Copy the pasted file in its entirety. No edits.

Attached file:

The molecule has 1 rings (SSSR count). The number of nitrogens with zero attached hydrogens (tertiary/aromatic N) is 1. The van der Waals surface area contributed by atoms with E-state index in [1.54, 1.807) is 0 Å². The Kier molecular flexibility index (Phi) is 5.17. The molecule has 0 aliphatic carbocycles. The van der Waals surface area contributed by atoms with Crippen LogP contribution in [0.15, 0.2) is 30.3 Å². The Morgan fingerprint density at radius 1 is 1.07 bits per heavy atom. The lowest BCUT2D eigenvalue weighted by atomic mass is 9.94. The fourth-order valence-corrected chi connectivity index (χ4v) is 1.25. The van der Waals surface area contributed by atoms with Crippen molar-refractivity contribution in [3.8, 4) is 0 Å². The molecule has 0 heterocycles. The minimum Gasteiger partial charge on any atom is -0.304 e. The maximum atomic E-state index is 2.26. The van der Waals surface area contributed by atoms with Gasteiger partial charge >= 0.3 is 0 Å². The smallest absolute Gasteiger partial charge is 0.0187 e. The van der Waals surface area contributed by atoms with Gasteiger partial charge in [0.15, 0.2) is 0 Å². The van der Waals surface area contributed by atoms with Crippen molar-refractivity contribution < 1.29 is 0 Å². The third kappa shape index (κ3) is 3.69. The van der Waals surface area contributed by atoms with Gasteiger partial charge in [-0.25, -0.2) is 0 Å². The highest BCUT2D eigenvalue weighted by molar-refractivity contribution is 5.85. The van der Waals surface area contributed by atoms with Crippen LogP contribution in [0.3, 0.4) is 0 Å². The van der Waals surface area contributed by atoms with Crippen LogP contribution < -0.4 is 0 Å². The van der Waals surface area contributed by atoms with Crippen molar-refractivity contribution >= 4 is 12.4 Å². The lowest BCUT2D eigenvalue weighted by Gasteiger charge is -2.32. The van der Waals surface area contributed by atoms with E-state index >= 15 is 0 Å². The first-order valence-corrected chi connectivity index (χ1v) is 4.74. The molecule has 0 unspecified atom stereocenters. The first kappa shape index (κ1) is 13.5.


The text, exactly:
The molecule has 1 rings (SSSR count). The number of nitrogens with zero attached hydrogens (tertiary/aromatic N) is 1. The van der Waals surface area contributed by atoms with E-state index in [1.54, 1.807) is 0 Å². The Kier molecular flexibility index (Phi) is 5.17. The molecule has 0 aliphatic carbocycles. The van der Waals surface area contributed by atoms with Crippen LogP contribution in [0.15, 0.2) is 30.3 Å². The Morgan fingerprint density at radius 1 is 1.07 bits per heavy atom. The lowest BCUT2D eigenvalue weighted by atomic mass is 9.94. The fourth-order valence-corrected chi connectivity index (χ4v) is 1.25. The van der Waals surface area contributed by atoms with Crippen molar-refractivity contribution in [3.8, 4) is 0 Å². The molecule has 0 heterocycles. The minimum Gasteiger partial charge on any atom is -0.304 e. The maximum atomic E-state index is 2.26. The van der Waals surface area contributed by atoms with Gasteiger partial charge >= 0.3 is 0 Å². The smallest absolute Gasteiger partial charge is 0.0187 e. The van der Waals surface area contributed by atoms with Gasteiger partial charge in [0.15, 0.2) is 0 Å². The van der Waals surface area contributed by atoms with Crippen molar-refractivity contribution < 1.29 is 0 Å². The third kappa shape index (κ3) is 3.69. The van der Waals surface area contributed by atoms with Gasteiger partial charge in [-0.25, -0.2) is 0 Å². The highest BCUT2D eigenvalue weighted by molar-refractivity contribution is 5.85. The van der Waals surface area contributed by atoms with Crippen LogP contribution in [0.3, 0.4) is 0 Å². The van der Waals surface area contributed by atoms with Crippen LogP contribution < -0.4 is 0 Å². The van der Waals surface area contributed by atoms with Crippen molar-refractivity contribution >= 4 is 12.4 Å². The lowest BCUT2D eigenvalue weighted by Gasteiger charge is -2.32. The van der Waals surface area contributed by atoms with E-state index >= 15 is 0 Å². The first-order valence-corrected chi connectivity index (χ1v) is 4.74. The molecule has 0 unspecified atom stereocenters. The first kappa shape index (κ1) is 13.5.